It’s a wonder we ever see a ninth-inning comeback. The men who man the position of closer have pretty much shortened baseball games from nine innings to eight. There were so many overpowering closers this season that scratching out a base hit against them was cause for doing a jig, and actually scoring a run off them meant someone should buy you a cake.
Relievers’ numbers boggle the mind. In 2012, we saw someone notching 50 saves and others with earned run averages under 1.00. The deck just seems to be stacked against hitters facing a fresh arm that can throw 95 mph. In their one at-bat against the relievers, the hitters basically don’t have any time to figure out a weakness. If there is one and generally speaking there is not a weakness among the best closers, from Baltimore’s Jim Johnson to Atlanta’s Craig Kimbrel, from Cincinnati’s Aroldis Chapman to Tampa Bay’s Fernando Rodney.
Let’s deal with saves first, since that is the object of the game for a closer, to save, preserve, protect his team’s lead. It’s one thing to surrender a hit or a run, but it’s a Major League sin to blow a save. Do it more than a few times and either you are throwing in middle relief, instead, or you are unemployed.
Baltimore, which took things down to the last day of the regular season before losing the American League East Division title to the Yankees, has counted on Johnson perhaps more than any other team has relied on its closer. He had 51 saves. The record for saves in a season is 62, held by Francisco Rodriguez, set in 2008 with the Angels. Bobby Thigpen’s 57 saves for the White Sox in 1990 was the record for a long time.
Just reading the box scores day-to-day it seemed to me that a zillion guys were accumulating a large number of saves this year. Sure enough, I counted 12 closers with at least 35 saves. Johnson is tops with his 51. Then comes Rodney with 48, Kimbrel with 42, Rafael Soriano of the Yankees with 42 and St. Louis’ Jason Motte with 42, Chris Perez of the Indians with 39, Jonathan Papelbon of the Phillies with 38 and Chapman of the Reds with 38. Joe Nathan of Texas had 37, Joel Hanrahan of the Pirates had 36, and John Axford of the Brewers and Jose Valverde of the Tigers each had 35.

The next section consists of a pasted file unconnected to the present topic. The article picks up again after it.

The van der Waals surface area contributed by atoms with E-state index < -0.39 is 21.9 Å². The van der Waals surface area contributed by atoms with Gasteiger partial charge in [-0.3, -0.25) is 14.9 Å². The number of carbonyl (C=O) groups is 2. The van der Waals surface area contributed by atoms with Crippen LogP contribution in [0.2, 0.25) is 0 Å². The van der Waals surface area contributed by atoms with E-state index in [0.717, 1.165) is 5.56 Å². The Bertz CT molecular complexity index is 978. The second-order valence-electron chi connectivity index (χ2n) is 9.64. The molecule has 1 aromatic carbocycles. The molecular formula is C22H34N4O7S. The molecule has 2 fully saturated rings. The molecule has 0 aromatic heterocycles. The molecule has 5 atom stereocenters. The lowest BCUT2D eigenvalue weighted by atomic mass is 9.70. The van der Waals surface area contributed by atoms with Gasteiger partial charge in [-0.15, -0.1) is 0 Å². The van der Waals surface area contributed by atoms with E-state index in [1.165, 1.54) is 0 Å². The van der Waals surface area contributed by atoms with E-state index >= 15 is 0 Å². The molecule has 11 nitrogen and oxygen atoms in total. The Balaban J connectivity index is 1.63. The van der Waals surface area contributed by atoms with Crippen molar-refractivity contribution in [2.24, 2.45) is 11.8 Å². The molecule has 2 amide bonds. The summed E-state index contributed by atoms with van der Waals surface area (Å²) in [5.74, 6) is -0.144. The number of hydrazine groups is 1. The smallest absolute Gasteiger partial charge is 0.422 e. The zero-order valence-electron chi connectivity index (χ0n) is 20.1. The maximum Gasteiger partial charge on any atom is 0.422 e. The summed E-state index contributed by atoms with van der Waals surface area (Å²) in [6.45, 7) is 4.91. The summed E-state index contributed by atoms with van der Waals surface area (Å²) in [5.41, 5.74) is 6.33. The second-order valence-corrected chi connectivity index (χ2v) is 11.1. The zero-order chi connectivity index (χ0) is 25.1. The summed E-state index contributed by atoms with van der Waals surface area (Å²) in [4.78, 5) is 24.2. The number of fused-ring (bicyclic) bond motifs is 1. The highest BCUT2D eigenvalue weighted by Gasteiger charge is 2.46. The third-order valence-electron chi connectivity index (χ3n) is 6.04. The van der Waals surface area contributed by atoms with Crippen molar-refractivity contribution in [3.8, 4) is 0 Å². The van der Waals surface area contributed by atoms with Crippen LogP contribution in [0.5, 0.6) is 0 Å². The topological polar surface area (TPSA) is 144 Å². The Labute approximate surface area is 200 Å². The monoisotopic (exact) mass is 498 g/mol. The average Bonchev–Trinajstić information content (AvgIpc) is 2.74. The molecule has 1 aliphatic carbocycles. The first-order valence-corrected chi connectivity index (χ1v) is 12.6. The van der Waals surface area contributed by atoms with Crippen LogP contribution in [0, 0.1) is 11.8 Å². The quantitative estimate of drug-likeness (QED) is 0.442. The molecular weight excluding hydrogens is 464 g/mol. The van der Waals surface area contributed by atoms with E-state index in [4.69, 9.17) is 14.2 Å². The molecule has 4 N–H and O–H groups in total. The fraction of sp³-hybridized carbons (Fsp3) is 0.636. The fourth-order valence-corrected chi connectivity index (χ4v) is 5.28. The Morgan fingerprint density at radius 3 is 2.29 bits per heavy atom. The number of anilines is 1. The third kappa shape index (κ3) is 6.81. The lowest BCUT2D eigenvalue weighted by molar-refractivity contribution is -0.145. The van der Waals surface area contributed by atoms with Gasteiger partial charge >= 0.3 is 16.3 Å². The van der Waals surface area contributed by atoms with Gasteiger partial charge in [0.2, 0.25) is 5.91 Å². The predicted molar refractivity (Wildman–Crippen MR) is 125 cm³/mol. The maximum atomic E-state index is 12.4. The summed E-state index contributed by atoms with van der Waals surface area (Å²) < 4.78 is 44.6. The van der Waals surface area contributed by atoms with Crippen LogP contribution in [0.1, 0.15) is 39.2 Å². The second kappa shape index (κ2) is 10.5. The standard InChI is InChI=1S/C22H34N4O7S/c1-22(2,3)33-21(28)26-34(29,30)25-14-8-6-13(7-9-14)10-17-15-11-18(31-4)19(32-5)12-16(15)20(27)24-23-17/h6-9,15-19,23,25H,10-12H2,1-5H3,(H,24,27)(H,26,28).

A few observations: No one had more pressure to perform than Soriano, forced into replacing the all-time saves leader in Mariano Rivera when he went out for the season with an injury. Rodney finished with an ERA of 0.60. Kimbrel’s was 1.02. Chapman’s was 1.51. The other thing about Chapman is his stunning strikeout percentage. He had 122 Ks in 71 2/3 innings. The Red Sox let Papelbon walk in free agency and although his new team, the Phillies, had a dismal campaign, he did his job.
One misleading thing about some good closers is their earned run average. By pitching only an inning at a time, any time they have a bad outing giving up a few runs, haunts them. A closer can be perfect eight times in a row, but if he has one really bad day when he gives up five runs, his ERA will pay for it for weeks, if not months. This means that many of the closers with 35-plus saves, but so-so earned run averages, are just as good as the near-perfect ones. It’s just that they had one hugely lousy inning somewhere along the line.
Of the 12 closers with at least 35 saves, Johnson, Chapman, Kimbrel, Nathan, Motte, Soriano and Valverde will be competing in the playoffs one inning at a time. As the post-season beckons, it is fairly obvious that no team can hope to win a pennant or the World Series without a nearly untouchable closer. Plenty of other relievers, as well, set-up men and middle innings guys, will play important roles in determining which team is baseball’s next champion.